Electrical Engineering – MSEE and PhD degrees

Electrical Engineering – MSEE and PhD degrees
The SMU Electrical Engineering Department emphasizes the following major areas of interest:
1. Communications and Networking. Detection and estimation theory, digital
communications, computer and communication networks, cellular communications, coding,
encryption, data compression, and wireless and optical communications.
2. Signal Processing and Control. Digital filter design, system identification, spectral
estimation, adaptive filters, neural networks and digital signal processing implementations.
Digital image processing, computer vision and pattern recognition. Linear and nonlinear
systems, robotics, and computer and robot vision.
3. Computer Engineering. Electronic circuits, computer-aided design, VLSI design, neural
network implementations, parallel array architectures and memory interfaces.
4. Electromagnetics and Photonics. Electromagnetic theory including microwave
electronics, classical optics, metallic and dielectric wave-guides, antennas and transmission
lines. Photonics including semiconductor lasers and detectors, active optical fibers and
switches, integrated optics, fiber optics, photonic integrated circuits and optical backplanes.
5. Electronic Materials, Devices and Microelectronics. Fabrication and
characterization of devices and materials, device physics, ultra-fast electronics and
applications of the Scanning Tunneling microscope.
Admission Requirements
In addition to meeting the Lyle School of Engineering admission requirements for a Master of
Science degree, applicants are required to satisfy this additional requirement:
Bachelor of Science degree in electrical engineering or a closely related discipline.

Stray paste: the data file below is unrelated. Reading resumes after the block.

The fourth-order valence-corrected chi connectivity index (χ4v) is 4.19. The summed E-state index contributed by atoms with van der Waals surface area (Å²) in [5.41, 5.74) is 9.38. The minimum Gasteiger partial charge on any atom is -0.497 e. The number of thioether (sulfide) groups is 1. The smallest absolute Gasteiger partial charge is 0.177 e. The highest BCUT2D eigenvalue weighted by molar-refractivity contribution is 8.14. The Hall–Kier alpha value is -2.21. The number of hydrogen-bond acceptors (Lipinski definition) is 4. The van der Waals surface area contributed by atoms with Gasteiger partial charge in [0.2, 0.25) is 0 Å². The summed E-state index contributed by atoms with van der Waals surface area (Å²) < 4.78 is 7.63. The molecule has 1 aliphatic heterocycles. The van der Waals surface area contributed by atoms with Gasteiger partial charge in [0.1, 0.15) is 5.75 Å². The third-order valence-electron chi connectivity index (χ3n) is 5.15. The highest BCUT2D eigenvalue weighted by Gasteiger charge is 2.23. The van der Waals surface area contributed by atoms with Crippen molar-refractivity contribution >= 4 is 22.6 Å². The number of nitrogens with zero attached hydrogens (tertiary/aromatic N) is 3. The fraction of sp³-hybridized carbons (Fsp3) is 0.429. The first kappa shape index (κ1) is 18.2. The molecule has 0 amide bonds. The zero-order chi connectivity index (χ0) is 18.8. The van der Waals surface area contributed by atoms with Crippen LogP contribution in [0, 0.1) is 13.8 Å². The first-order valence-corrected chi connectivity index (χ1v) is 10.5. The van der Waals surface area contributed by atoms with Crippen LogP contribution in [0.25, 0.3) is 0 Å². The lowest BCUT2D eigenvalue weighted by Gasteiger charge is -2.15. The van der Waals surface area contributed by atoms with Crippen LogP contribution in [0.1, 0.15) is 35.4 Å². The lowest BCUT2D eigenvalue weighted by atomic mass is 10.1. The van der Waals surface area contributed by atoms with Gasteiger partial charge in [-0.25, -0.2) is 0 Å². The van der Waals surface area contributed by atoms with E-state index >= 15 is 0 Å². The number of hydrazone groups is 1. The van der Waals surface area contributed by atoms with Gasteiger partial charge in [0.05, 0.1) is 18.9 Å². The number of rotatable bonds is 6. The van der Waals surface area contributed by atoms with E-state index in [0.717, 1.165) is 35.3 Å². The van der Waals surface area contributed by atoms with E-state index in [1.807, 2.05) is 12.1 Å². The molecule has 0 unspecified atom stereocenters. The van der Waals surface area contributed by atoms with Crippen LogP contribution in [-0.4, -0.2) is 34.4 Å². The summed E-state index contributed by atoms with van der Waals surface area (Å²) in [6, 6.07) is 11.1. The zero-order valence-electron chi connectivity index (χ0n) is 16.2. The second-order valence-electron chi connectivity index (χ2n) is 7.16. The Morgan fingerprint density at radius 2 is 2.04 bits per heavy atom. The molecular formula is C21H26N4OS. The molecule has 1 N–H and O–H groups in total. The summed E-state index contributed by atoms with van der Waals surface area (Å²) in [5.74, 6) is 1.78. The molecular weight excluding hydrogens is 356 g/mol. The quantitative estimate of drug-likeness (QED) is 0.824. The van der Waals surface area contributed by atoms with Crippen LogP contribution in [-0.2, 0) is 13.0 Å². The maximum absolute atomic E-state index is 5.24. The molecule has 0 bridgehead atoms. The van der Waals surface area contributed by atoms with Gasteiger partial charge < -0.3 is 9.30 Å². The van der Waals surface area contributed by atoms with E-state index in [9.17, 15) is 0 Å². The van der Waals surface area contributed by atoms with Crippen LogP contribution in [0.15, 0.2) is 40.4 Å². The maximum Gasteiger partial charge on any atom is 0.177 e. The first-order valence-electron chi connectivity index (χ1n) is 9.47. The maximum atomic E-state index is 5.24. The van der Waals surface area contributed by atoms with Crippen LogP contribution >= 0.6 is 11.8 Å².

Degree Requirements
In addition to meeting the Lyle School of Engineering degree requirements for a Master of
Science degree, candidates are required to satisfy additional requirements.
The plan of study involves these requirements:
1. Articulation courses, if necessary, are used to prepare a student for graduate study in
electrical engineering (to bring the student’s knowledge to the required level). Students must
complete any required articulation courses with a GPA of 3.0 prior to entering the program.
2. All students must select a primary area and a secondary area from the areas listed in this
section. A total of eight courses must be taken in these two areas with a minimum of four
courses (12 term credit hours) in the primary area and a minimum of two courses (six term
credit hours) in the secondary area.
Communication and Networking
EE 7370 Communication and Information Systems
EE 7375 Random Processes in Engineering
EE 7376 Introduction to Computer Networks
EE 7377 Wireless Communications and Lab
EE 8368 Signal Processing for Wireless Communications
EE 8370 Analog and Digital Communications
EE 8371 Information Theory
EE 8372 (CSE 8352) Cryptography and Data Security
EE 8375 Error Control Coding
EE 8376 Detection and Estimation Theory
EE 8377 Advanced Digital Communications
EE 8378 Performance Modeling and Evaluation of Computer Networks
Signal Processing and Control
EE 7345 Medical Signal Analysis
EE 7360 Analog and Digital Control Systems
EE 7362 (ME 7302) System Analysis
EE 7371 Analog and Digital Filter Design
EE 7372 Digital Signal Processing
EE 7373 DSP Programming Laboratory
EE 7374 Digital Image Processing
EE 7375 Random Processes in Engineering
EE 8364 Statistical Pattern Recognition
EE 8365 Adaptive Filters
EE 8366 Artificial Neural Networks
EE 8367 (ME 8367) Nonlinear Control
EE 8368 Signal Processing for Wireless Communications
EE 8373 Digital Speech Processing
EE 8374 Fundamentals of Computer Vision
EE 8376 Detection and Estimation Theory
Computer Engineering
EE 7340 Biomedical Instrumentation
EE 7356 VLSI Design and Lab
EE 7357 CAE Tools for Structured Digital Design
EE 7380 Logic and Design Implementation
EE 7381 Digital Computer Design
EE 7385 Microprocessors in Digital Design
EE 8356 Advanced Topics in VLSI Design